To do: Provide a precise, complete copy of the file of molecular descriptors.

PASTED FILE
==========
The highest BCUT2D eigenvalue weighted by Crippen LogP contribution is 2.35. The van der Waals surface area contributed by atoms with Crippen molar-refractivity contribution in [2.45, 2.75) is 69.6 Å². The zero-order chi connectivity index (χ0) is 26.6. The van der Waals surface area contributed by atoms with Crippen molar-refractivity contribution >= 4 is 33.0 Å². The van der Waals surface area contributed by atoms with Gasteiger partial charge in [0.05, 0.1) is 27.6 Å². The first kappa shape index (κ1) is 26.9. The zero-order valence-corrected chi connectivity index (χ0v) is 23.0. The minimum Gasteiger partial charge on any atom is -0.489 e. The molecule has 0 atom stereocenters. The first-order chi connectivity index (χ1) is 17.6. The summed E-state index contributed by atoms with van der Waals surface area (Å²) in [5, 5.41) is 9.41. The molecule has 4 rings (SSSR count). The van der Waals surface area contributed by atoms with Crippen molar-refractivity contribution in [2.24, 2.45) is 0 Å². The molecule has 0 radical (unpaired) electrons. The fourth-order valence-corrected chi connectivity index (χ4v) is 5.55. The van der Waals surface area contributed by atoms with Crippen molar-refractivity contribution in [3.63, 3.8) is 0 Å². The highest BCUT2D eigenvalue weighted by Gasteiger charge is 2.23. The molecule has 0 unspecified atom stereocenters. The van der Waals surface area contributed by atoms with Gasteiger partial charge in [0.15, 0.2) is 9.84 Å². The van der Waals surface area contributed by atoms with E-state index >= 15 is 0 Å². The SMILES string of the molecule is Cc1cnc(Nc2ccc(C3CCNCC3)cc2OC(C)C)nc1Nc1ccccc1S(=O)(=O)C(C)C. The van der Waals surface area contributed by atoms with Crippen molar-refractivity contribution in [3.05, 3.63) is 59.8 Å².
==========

The highest BCUT2D eigenvalue weighted by Crippen LogP contribution is 2.35. The van der Waals surface area contributed by atoms with Crippen molar-refractivity contribution in [2.45, 2.75) is 69.6 Å². The zero-order chi connectivity index (χ0) is 26.6. The van der Waals surface area contributed by atoms with Crippen molar-refractivity contribution >= 4 is 33.0 Å². The van der Waals surface area contributed by atoms with Gasteiger partial charge in [0.05, 0.1) is 27.6 Å². The first kappa shape index (κ1) is 26.9. The zero-order valence-corrected chi connectivity index (χ0v) is 23.0. The minimum Gasteiger partial charge on any atom is -0.489 e. The molecule has 0 atom stereocenters. The first-order chi connectivity index (χ1) is 17.6. The summed E-state index contributed by atoms with van der Waals surface area (Å²) in [5, 5.41) is 9.41. The molecule has 4 rings (SSSR count). The van der Waals surface area contributed by atoms with Crippen molar-refractivity contribution in [2.24, 2.45) is 0 Å². The molecule has 0 radical (unpaired) electrons. The fourth-order valence-corrected chi connectivity index (χ4v) is 5.55. The van der Waals surface area contributed by atoms with Crippen molar-refractivity contribution in [3.63, 3.8) is 0 Å². The highest BCUT2D eigenvalue weighted by Gasteiger charge is 2.23. The molecule has 0 unspecified atom stereocenters. The van der Waals surface area contributed by atoms with Gasteiger partial charge in [0.15, 0.2) is 9.84 Å². The van der Waals surface area contributed by atoms with E-state index >= 15 is 0 Å². The SMILES string of the molecule is Cc1cnc(Nc2ccc(C3CCNCC3)cc2OC(C)C)nc1Nc1ccccc1S(=O)(=O)C(C)C. The van der Waals surface area contributed by atoms with Crippen molar-refractivity contribution in [3.05, 3.63) is 59.8 Å².